It was difficult for the first couple of months,” he says. “You don’t know anyone, and it was harder then as a 17-year-old than it was when I was six. But I found a local team to play with and began making friends. I started college in London too and, eventually, I got to know loads of new people.

“At that age, I loved football so much that I wanted to do anything that would help my playing. Studying sports science was a way to progress my football.”

Financial difficulty at Hendon and growing pains in his knees resulted in the youngster taking a year out of football, before linking up with non-league Kingsbury London Tigers. They weren’t a professional outfit and he jokes that the players would be “paid in sandwiches” after games, but Tagbajumi used it as a stepping stone.

His break came thanks to a Portuguese coach at Kingsbury, whose uncle Jose Barros (currently Leonardo Jardim’s assistant at Monaco) had been involved at AD Camacha. A trial was arranged and the Portuguese Second Division side asked him to join.

Jose Barros Monaco assistant Jose Barros. Source: AS Monaco

And while he developed as a player during his two years on the island of Madeira — the birthplace of Cristiano Ronaldo — the adjustment wasn’t easy.

“It was difficult,” Tagbajumi explains. “I had just turned 21 and I had lived by myself at university but knew I was half an hour away from home so I could always go there. Now, I was moving to an island off Portugal on my own.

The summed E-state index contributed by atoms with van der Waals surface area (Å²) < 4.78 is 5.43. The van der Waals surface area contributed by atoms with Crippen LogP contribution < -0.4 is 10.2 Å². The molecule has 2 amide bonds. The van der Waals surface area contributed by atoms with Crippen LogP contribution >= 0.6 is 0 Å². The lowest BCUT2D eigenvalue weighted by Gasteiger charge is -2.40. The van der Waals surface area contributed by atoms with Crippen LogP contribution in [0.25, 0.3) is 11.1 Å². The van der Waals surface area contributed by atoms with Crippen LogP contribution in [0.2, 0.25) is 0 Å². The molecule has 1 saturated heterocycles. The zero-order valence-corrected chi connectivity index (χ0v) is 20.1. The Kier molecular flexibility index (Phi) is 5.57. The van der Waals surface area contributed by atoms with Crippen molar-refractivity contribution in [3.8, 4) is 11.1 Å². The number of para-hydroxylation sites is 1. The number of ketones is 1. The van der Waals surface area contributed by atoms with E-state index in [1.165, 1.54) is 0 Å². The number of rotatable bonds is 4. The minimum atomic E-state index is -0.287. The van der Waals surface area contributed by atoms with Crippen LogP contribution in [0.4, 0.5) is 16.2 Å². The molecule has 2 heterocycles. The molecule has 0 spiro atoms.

“People were friendly but I was coming to a country where most couldn’t communicate with me in English. I decided I had to learn Portuguese.

But I grew very much as a footballer over there. It was all technical in Portugal, you’re with the football all the time. You’re never running without the ball and I got to learn from some top quality players, even in the second division, so it helped me with the technical side of the game.”

In 2011, the striker returned home temporarily as his mother wasn’t well. Once ready to get back into the game, he was invited to sign for Akritas Chlorakas in the Cypriot top flight.

“We had a coach that was quite new but he was a big name in Cyprus — Marios Neophytou,” he remembers. “I’ve been really lucky to have very good coaches during my career.”

Having always been deployed as a striker, Neophytou used him out on the wings for the first time. After a decent year, Tagbajumi followed his manager to APEP, where he scored 13 goals in the second division. Ermis Aradippou then came calling and the 2013/14 season is one he looks back on fondly.

“It was a team built with a small budget but the manager got the best out of us,” he recalls.”It’s one of those things that happens very rarely, when you get 15 or 16 new players in and everybody gels. For some reason, it happened there. Our budget was probably half of what the big teams spent but we finished fourth and got to the cup final.

“It was a great achievement and I enjoyed my time there. I was playing as a winger/striker and got 21 goals — 18 in the league and three in the cup. It’s a time I am really proud of.”

Soccer - UEFA Europa League - Qualifying - Play Off - Second Leg - Tottenham Hotspur v AEL Limassol - White Hart Lane The Limassol players huddled together after losing out to Tottenham in a Europa League qualifier in 2014. Source: EMPICS Sport